There is a story making the rounds that suggests a “new normal” among prospective professional athletes.
It’s that some pro scouts, team executives and analysts just cannot believe that a possible star athlete doesn’t carry any baggage, that he’s got to have something wrong about him.
Marcus Mariota won the Heisman Trophy this past season while playing quarterback for the University of Oregon.
He’s a fine young man. He’s devoted to his family. He finished his college education, earning his degree at Oregon. He’s the proverbial Boy Scout.
Then we hear that Oregon head coach Mark Helfrich reports that some National Football League analysts and scouts were spooked by the absolute absence of any skeletons in Mariota’s closet.
As Larry Brown writes in MSN.com: “The NFL is so used to finding at least something wrong with players that they balk when they can’t dig up any dirt.”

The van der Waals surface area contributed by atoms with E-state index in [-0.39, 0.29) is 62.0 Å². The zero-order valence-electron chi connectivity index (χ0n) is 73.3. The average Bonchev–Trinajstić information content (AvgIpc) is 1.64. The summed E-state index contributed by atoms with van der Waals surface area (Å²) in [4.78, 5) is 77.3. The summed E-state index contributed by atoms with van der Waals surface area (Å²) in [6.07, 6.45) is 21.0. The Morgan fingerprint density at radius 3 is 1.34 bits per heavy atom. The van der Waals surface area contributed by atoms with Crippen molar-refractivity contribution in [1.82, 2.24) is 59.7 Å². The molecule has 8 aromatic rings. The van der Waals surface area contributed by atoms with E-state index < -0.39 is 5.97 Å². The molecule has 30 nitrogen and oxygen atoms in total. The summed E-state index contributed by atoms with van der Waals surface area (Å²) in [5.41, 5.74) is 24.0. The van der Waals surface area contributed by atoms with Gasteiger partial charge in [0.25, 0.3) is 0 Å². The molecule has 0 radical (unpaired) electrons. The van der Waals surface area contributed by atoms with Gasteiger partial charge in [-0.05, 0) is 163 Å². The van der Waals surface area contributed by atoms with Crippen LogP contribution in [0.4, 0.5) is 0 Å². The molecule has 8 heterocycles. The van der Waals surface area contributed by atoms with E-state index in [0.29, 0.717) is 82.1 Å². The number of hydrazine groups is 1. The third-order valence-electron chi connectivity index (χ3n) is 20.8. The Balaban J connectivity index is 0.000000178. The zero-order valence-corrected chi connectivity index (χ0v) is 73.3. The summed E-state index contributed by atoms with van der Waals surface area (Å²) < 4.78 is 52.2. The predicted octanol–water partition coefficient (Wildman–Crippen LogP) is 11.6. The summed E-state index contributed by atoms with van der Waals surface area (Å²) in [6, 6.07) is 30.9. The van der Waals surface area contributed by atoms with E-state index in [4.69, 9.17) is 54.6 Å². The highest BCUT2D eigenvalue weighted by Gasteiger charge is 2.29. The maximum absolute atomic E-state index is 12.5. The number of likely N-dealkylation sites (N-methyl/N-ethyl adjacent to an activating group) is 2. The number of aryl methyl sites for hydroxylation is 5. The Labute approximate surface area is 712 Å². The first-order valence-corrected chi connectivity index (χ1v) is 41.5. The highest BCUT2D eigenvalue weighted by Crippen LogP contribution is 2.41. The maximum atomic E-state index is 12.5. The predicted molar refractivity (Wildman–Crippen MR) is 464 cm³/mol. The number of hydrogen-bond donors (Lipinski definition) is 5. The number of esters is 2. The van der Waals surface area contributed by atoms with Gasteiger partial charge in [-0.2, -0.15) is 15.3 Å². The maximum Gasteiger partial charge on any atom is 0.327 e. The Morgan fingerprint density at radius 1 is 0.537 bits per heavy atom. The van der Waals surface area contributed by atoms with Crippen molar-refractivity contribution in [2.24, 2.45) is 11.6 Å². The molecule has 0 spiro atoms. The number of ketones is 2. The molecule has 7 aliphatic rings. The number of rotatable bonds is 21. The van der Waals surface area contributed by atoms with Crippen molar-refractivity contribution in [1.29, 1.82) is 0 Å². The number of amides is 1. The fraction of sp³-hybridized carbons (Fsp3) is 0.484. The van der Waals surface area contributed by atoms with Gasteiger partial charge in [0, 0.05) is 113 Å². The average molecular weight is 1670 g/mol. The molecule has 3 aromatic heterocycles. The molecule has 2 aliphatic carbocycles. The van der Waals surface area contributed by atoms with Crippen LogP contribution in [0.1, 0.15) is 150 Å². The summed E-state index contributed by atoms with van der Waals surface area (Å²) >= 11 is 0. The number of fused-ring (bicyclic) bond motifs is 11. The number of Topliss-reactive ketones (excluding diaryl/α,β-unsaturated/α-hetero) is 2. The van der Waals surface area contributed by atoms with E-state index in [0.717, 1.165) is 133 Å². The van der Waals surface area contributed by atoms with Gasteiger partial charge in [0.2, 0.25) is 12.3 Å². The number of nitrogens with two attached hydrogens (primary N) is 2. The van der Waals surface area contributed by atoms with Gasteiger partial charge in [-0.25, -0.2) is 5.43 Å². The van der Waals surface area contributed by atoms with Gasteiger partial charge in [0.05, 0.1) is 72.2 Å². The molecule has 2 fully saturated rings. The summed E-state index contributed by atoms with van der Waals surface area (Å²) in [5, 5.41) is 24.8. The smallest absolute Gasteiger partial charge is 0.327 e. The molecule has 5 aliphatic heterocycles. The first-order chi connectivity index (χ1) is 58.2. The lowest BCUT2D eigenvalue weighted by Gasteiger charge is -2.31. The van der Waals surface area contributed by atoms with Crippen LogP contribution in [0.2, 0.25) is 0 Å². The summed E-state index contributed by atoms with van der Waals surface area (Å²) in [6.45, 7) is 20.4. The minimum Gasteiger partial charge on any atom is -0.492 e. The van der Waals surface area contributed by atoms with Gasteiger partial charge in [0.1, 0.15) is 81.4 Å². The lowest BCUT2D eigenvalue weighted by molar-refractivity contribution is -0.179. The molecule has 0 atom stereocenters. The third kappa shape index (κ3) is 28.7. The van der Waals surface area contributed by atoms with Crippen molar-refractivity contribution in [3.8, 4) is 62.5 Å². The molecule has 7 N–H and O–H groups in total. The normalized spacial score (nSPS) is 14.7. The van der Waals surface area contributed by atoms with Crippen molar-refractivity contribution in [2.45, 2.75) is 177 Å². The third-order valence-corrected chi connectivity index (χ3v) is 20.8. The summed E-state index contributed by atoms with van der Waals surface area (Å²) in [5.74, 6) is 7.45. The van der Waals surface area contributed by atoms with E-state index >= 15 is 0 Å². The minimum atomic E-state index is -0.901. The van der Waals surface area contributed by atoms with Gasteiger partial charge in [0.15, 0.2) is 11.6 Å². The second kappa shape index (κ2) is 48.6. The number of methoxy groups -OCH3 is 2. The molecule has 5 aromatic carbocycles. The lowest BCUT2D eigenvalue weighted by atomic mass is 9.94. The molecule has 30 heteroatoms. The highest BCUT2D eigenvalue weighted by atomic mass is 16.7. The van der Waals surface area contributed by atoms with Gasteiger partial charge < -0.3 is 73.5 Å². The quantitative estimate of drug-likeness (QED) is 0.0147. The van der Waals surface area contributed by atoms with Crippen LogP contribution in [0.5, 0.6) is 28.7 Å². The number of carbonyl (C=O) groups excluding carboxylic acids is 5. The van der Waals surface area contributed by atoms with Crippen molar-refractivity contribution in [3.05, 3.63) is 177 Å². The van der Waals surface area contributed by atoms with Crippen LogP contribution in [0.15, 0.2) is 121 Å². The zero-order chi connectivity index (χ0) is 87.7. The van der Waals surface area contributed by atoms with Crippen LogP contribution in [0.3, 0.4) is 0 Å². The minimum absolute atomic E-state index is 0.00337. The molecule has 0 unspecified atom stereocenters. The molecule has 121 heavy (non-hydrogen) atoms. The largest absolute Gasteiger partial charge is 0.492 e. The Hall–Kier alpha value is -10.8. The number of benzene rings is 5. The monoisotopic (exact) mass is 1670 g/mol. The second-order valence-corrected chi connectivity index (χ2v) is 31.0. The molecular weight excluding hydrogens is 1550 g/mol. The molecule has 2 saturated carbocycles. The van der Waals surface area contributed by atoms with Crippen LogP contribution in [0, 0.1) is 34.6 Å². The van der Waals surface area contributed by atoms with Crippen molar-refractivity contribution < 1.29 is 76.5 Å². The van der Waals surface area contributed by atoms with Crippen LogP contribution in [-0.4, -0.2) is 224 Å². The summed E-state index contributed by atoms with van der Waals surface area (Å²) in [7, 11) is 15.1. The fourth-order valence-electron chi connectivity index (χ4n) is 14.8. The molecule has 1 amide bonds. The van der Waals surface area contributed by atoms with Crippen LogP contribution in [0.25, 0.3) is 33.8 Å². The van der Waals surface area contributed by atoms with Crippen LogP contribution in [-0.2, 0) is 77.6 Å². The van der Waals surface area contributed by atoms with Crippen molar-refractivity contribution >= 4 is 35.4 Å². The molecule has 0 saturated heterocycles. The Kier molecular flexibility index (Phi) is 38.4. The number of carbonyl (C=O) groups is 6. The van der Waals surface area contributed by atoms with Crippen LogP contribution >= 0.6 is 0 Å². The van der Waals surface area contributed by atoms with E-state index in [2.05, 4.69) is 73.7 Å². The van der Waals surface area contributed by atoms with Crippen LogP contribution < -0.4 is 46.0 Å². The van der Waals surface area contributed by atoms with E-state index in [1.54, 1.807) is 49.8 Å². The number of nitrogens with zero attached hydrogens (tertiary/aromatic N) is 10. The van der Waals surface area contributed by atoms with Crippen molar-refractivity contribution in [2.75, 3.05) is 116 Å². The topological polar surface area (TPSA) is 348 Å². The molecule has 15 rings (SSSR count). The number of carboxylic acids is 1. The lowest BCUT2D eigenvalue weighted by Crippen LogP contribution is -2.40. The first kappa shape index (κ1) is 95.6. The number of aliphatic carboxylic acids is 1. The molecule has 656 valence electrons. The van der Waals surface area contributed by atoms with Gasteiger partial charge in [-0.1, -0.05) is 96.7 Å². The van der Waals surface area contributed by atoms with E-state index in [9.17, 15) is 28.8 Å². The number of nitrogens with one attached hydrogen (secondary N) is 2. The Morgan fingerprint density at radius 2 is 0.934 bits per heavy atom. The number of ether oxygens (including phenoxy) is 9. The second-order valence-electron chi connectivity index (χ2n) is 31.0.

OK, Mariota isn’t perfect. He got a speeding ticket in Eugene, Ore., during his final year at Oregon.
But that’s it. Apparently.
Are we going to believe now that NFL general managers, scouts, coaches — maybe even the fans — demand that their star athletes punch out women, abuse drugs, steal things or launch into profanity-laced rants on national television?
The Tennessee Titans thought enough of Mariota to draft him No. 2 overall.
I’m going to go with the Titans’ judgment on a young man who certainly looks like the real thing.